We follow the towpath, which has recently been restored as spur of the Trans-Pennine Trail. As we follow it on through Haw Park the path ahead is framed by slender Hazel branches, dripping with greeny gold catkins.
We follow the path along under a small stone-arch bridge dated 1828. There are rope marks on the corner stones from the days of horse-drawn barges.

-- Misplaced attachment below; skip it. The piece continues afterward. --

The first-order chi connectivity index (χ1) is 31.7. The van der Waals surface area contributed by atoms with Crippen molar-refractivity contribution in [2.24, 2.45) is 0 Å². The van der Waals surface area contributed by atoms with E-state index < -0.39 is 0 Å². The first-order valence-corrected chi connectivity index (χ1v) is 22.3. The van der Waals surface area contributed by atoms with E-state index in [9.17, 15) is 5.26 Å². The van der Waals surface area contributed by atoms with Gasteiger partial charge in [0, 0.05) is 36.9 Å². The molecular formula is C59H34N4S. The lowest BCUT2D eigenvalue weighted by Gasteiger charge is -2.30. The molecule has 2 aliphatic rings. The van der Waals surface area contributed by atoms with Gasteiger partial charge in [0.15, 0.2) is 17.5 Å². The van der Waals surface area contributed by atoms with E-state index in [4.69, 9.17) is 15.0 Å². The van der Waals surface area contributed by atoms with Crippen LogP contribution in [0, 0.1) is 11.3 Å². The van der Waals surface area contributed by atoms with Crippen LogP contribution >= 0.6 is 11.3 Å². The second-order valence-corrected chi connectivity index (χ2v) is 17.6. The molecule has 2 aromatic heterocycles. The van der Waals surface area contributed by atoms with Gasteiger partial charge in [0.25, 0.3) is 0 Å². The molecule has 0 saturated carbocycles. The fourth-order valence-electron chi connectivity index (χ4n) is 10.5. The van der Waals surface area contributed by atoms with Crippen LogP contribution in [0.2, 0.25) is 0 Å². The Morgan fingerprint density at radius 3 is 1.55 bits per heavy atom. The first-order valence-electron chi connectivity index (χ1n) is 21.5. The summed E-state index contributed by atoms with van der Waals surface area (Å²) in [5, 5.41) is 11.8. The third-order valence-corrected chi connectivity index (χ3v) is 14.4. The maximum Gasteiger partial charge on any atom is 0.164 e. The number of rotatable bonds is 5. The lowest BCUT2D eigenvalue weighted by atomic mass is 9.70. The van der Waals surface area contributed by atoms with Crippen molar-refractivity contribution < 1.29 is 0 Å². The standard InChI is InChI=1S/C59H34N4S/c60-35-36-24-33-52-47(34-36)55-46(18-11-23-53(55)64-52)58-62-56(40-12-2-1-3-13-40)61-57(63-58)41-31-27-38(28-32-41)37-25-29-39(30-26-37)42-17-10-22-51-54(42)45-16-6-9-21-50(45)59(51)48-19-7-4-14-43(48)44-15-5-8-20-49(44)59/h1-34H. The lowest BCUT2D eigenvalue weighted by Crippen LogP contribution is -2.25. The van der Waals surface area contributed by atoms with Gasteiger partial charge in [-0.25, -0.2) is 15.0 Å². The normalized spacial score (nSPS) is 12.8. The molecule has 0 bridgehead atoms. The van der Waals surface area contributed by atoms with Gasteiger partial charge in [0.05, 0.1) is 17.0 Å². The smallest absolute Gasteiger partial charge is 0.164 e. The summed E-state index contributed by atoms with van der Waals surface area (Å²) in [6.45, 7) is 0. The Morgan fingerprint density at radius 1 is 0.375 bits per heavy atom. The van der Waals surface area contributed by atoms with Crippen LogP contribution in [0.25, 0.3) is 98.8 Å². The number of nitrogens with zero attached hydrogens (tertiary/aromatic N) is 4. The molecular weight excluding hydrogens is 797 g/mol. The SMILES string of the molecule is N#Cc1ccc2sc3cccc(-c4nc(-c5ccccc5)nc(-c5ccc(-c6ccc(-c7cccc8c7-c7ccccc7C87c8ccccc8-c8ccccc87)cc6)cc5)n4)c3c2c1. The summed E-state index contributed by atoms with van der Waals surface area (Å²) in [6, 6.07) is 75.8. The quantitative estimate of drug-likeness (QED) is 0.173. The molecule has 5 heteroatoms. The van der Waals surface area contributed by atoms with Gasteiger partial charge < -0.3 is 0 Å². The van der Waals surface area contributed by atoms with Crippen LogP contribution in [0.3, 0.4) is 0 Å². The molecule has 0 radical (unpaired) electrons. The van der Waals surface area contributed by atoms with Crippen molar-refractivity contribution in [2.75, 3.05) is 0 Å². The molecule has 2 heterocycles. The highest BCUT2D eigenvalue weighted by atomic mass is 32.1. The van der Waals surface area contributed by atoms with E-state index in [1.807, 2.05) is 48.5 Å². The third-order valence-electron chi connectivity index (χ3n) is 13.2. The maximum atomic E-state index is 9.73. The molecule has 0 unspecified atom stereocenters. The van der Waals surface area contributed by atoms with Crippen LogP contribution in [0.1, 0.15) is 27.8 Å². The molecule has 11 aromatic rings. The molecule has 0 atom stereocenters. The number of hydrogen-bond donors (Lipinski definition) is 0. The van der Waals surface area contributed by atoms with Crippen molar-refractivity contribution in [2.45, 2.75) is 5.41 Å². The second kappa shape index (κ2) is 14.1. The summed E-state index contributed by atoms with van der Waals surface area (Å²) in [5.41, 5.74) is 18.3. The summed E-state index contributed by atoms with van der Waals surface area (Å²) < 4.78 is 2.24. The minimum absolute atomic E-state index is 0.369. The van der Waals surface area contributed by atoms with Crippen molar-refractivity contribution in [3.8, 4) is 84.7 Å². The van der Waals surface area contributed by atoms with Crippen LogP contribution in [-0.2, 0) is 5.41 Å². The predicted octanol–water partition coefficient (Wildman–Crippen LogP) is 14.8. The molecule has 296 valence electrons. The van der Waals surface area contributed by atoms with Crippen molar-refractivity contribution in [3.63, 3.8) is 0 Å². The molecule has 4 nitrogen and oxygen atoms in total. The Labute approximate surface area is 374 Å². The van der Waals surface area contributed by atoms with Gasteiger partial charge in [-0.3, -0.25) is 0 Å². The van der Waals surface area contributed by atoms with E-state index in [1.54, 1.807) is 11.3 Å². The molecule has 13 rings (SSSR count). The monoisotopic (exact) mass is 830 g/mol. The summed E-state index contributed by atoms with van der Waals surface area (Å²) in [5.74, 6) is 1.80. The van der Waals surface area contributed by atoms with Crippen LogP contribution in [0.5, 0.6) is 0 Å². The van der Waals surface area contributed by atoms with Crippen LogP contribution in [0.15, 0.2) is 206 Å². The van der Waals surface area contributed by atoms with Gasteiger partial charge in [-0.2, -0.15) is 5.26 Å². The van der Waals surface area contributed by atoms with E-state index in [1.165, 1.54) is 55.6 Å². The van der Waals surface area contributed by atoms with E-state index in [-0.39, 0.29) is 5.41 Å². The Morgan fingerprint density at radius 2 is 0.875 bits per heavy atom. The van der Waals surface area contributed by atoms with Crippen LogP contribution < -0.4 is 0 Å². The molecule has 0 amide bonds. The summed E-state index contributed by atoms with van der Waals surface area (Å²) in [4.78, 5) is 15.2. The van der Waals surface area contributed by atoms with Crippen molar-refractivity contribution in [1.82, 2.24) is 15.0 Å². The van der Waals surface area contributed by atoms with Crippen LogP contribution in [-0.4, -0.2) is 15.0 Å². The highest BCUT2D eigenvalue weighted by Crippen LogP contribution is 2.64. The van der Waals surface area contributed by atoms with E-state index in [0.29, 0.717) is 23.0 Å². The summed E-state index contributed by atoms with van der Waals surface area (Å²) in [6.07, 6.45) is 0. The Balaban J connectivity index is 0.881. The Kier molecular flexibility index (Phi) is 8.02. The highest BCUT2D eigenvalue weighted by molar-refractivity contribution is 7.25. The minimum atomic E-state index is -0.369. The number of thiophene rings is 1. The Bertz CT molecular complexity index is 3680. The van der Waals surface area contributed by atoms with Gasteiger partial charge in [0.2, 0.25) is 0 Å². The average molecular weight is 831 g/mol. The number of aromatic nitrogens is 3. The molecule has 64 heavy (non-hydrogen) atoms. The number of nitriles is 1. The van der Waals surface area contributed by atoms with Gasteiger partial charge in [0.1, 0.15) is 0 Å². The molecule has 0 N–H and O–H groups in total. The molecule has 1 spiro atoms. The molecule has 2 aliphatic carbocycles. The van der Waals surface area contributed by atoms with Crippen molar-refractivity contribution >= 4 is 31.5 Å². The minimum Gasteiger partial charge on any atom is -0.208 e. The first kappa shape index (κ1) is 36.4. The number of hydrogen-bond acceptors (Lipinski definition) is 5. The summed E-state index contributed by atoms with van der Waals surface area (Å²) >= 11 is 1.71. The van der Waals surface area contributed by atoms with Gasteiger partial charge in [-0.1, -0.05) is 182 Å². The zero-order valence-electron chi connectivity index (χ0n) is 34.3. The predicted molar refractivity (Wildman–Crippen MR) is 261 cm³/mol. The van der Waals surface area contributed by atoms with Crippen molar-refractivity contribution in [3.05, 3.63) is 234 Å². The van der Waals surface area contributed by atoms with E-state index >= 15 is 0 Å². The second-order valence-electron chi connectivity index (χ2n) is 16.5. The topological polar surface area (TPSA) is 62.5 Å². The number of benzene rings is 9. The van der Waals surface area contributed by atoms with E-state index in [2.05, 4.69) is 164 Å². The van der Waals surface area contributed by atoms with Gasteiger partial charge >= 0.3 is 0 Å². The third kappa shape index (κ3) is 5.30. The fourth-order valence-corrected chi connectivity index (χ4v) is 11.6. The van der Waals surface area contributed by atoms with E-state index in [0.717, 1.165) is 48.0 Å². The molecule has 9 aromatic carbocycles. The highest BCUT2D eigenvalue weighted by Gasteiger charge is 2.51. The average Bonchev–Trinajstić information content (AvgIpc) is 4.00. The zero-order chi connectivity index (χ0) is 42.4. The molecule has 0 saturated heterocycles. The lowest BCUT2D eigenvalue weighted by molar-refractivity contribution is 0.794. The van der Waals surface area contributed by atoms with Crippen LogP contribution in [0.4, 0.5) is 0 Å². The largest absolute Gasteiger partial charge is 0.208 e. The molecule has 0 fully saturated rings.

Another relic of those days is a stone plinth with a horizontally-mounted iron wheel on top of it. It appears that this was used, at the end of this branch of the canal to allow the horses to pull the barges along the last stretch. There's a similar wheel by a bend on the canal on the other side of Haw Park.
Cold Heindley reservoir was built to supply the canal with water.